Paperwork snafu forces Halfway School District to stop sex-ed program
A paperwork snafu has forced one school district in the Ozarks to stop it's sex-ed program -- that was supposed to go on this week.
We all know sexual education in middle and high school is a sensitive subject. That's why Halfway schools normally sends home a permission slip before its State mandated abstinence course. But this year that permission slip never went out and now one mother says the school violated her right to take her son out of that class before he learned things she says were vulgar and not age appropriate material.
"I was mainly shocked," said Tamara Thomas.
Shocked at what her 13-year old son said he learned at Halfway Middle School Monday.
"He told me in detail what they learned about. It was very age inappropriate," she said.
Thomas is angry Halfway Schools didn't let her know when the sex-ed course was coming up. She prefers to talk to her son directly about such matters. She says what her son heard was too graphic and too detailed for her son.
"The children were not given an option, the adults were not given an option and we had no clue what the content of it would be or how it would be presented," she said.
According to Missouri State Law a school district has to notify parents of the sex-ed instruction and provide all curriculum that will be used. Parents also have the right to opt out, something Thomas says she would have done had she known the class was going to be on Monday.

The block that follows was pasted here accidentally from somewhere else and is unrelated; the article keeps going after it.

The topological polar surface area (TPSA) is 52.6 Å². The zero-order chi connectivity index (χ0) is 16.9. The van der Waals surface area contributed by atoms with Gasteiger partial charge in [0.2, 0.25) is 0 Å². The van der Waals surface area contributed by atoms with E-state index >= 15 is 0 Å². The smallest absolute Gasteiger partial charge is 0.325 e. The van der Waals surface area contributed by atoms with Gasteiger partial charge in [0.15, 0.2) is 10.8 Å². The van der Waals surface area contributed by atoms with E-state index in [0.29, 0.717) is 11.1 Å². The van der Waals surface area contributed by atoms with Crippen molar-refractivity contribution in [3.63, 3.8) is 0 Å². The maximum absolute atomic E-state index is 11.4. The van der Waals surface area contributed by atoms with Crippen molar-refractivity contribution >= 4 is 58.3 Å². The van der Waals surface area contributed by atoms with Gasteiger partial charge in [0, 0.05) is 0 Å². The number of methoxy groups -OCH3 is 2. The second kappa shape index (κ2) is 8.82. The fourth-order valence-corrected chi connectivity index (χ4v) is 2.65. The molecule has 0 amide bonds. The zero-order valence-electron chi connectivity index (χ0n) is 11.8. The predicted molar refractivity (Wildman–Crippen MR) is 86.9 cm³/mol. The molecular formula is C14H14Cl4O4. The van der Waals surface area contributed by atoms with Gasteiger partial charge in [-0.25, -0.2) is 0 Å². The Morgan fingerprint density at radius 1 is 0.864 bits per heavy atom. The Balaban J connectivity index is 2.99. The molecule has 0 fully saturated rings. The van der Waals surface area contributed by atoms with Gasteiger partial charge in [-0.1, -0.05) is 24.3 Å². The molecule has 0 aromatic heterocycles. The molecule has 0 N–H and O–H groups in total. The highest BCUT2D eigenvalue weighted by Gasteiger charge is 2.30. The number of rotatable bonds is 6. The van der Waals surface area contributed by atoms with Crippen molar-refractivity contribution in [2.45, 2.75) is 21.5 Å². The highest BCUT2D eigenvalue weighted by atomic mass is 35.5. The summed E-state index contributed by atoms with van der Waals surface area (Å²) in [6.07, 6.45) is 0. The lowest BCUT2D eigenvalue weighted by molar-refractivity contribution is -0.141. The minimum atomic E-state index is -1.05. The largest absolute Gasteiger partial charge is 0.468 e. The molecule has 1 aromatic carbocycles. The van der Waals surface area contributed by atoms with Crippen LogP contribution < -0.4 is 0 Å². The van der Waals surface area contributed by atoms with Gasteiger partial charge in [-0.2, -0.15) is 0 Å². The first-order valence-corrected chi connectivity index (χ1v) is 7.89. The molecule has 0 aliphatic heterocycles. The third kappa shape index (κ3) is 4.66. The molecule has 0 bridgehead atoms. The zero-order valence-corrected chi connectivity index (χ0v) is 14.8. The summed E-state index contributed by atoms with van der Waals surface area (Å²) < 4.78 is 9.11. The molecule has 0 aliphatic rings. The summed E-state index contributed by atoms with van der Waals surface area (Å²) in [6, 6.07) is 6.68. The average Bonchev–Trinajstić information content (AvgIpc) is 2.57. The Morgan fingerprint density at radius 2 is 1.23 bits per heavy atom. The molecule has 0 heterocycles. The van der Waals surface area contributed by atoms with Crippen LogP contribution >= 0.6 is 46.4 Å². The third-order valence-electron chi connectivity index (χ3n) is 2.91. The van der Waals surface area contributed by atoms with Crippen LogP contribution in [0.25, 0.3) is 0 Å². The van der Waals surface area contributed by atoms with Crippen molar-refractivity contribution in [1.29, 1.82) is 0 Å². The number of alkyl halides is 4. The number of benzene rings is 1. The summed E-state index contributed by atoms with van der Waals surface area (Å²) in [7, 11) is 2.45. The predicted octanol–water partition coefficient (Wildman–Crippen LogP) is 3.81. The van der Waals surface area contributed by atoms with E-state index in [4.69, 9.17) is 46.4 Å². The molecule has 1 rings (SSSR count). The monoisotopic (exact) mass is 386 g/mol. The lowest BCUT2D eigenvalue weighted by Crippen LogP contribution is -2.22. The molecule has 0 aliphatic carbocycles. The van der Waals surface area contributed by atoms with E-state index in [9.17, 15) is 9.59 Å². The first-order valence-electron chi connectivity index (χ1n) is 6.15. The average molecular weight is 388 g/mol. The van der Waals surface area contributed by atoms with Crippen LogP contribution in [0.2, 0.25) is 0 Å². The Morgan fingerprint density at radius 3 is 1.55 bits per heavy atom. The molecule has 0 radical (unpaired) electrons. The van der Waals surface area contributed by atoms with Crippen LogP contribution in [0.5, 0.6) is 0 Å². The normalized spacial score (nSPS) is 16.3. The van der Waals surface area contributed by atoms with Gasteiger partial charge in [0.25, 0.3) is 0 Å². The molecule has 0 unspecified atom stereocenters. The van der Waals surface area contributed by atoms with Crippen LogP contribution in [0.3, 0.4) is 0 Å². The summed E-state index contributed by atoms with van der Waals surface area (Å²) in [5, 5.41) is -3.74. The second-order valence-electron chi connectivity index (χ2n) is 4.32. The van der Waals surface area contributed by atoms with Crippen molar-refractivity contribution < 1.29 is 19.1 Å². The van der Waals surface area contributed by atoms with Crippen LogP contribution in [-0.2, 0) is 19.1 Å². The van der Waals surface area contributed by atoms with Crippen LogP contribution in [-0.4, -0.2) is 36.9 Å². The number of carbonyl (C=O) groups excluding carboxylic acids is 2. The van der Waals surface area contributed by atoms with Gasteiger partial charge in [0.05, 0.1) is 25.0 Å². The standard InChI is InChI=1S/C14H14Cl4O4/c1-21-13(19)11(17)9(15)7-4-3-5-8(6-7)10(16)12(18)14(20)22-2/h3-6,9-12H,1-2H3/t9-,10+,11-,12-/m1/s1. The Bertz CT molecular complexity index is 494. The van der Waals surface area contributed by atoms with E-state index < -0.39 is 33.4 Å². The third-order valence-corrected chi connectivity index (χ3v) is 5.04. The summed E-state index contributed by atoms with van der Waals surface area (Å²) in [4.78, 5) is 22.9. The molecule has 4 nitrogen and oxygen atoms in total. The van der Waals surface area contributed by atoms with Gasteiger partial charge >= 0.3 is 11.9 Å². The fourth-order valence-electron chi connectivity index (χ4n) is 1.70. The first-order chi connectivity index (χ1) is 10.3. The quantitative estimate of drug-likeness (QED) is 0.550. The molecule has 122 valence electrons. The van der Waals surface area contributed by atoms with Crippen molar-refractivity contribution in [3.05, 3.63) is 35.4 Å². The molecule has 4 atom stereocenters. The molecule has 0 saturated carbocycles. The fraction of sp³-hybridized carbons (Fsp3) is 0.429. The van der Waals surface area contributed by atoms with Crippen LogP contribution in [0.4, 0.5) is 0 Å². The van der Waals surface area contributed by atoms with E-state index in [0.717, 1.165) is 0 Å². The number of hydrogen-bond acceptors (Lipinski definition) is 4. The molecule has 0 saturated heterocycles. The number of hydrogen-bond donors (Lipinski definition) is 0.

But she didn't.
"We sent the permission slip (to the school) in the middle of October," said Amanda Patterson with Alpha House who addressed the issue in a Facebook Live on Wednesday.
Alpha House is the Bolivar based organization the school uses to teach the State mandated abstinence based sex-ed course.
Alpha House says it is the responsibility of the teacher or school to make sure those permission slips get sent home because they say it's a big part of their curriculum.
"It didn't happen and it is a big deal because the parents need to have some notice so they can be ready," Patterson said.
Halfway School officials admit, they didn't send those permission slips but also says alpha house didn't check to make sure they were in before they started teaching.
After the first day of the week long program, and a Facebook post that went viral about the graphic nature of what was allegedly taught in that class, the school stopped the program.
But Thomas says the damage is done and claims what her son learned in that one class has already affected him.
In a phone conversation Halfway High Principal Lance Roweton said "No one was trying to do anything wrong...We just want to do what's right by the kids and educate them the best we know how on a sensitive subject."
Both the school and Alpha House deny anything was talked about in the class that was age-inappropriate but Thomas says, when it comes to sexuality, she is the one that gets to decide what is and what isn't age appropriate for her son.
"It should have been handled a lot differently," Thomas said.
Halfway school officials say they used Alpha House to meet state mandated, abstinent focused, sex-ed. The school says Alpha House is booked solid and are now scrambling to fit in the state mandated curriculum that Alpha House was going to teach its students.
Thomas says she is pulling her son out of public school and will start home-teaching him. She had already been leaning that way weeks before this incident occurred.